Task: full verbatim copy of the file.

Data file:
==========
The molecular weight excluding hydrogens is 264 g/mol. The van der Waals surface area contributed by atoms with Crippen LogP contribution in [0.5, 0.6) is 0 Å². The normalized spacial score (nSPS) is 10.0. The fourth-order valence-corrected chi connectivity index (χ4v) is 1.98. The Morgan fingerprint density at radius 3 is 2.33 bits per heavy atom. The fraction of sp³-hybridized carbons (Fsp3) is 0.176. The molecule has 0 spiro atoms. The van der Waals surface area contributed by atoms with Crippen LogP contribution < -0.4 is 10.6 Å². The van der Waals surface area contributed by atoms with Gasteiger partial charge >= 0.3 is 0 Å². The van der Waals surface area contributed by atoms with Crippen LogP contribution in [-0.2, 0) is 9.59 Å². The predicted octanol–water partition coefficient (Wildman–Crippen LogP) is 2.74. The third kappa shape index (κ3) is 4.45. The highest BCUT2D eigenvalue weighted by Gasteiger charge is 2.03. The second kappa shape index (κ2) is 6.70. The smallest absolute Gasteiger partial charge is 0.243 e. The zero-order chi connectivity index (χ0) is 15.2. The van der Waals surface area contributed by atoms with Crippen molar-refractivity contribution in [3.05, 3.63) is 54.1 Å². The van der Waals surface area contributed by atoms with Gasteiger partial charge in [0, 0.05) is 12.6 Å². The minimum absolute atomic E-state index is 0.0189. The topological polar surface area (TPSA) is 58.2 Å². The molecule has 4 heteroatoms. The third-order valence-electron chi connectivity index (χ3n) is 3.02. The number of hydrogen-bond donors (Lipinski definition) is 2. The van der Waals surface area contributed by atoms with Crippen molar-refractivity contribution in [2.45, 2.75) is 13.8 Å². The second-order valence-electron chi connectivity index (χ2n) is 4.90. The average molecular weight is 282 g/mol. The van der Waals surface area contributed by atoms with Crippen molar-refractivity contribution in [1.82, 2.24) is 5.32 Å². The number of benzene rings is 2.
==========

The molecular weight excluding hydrogens is 264 g/mol. The van der Waals surface area contributed by atoms with Crippen LogP contribution in [0.5, 0.6) is 0 Å². The normalized spacial score (nSPS) is 10.0. The fourth-order valence-corrected chi connectivity index (χ4v) is 1.98. The Morgan fingerprint density at radius 3 is 2.33 bits per heavy atom. The fraction of sp³-hybridized carbons (Fsp3) is 0.176. The molecule has 0 spiro atoms. The van der Waals surface area contributed by atoms with Crippen LogP contribution < -0.4 is 10.6 Å². The van der Waals surface area contributed by atoms with Gasteiger partial charge >= 0.3 is 0 Å². The van der Waals surface area contributed by atoms with Crippen LogP contribution in [-0.2, 0) is 9.59 Å². The predicted octanol–water partition coefficient (Wildman–Crippen LogP) is 2.74. The third kappa shape index (κ3) is 4.45. The highest BCUT2D eigenvalue weighted by Gasteiger charge is 2.03. The second kappa shape index (κ2) is 6.70. The smallest absolute Gasteiger partial charge is 0.243 e. The zero-order chi connectivity index (χ0) is 15.2. The van der Waals surface area contributed by atoms with Crippen molar-refractivity contribution in [3.05, 3.63) is 54.1 Å². The van der Waals surface area contributed by atoms with Gasteiger partial charge in [0, 0.05) is 12.6 Å². The minimum absolute atomic E-state index is 0.0189. The topological polar surface area (TPSA) is 58.2 Å². The molecule has 4 heteroatoms. The third-order valence-electron chi connectivity index (χ3n) is 3.02. The number of hydrogen-bond donors (Lipinski definition) is 2. The van der Waals surface area contributed by atoms with Crippen molar-refractivity contribution in [2.45, 2.75) is 13.8 Å². The second-order valence-electron chi connectivity index (χ2n) is 4.90. The average molecular weight is 282 g/mol. The van der Waals surface area contributed by atoms with Crippen molar-refractivity contribution in [1.82, 2.24) is 5.32 Å². The number of benzene rings is 2.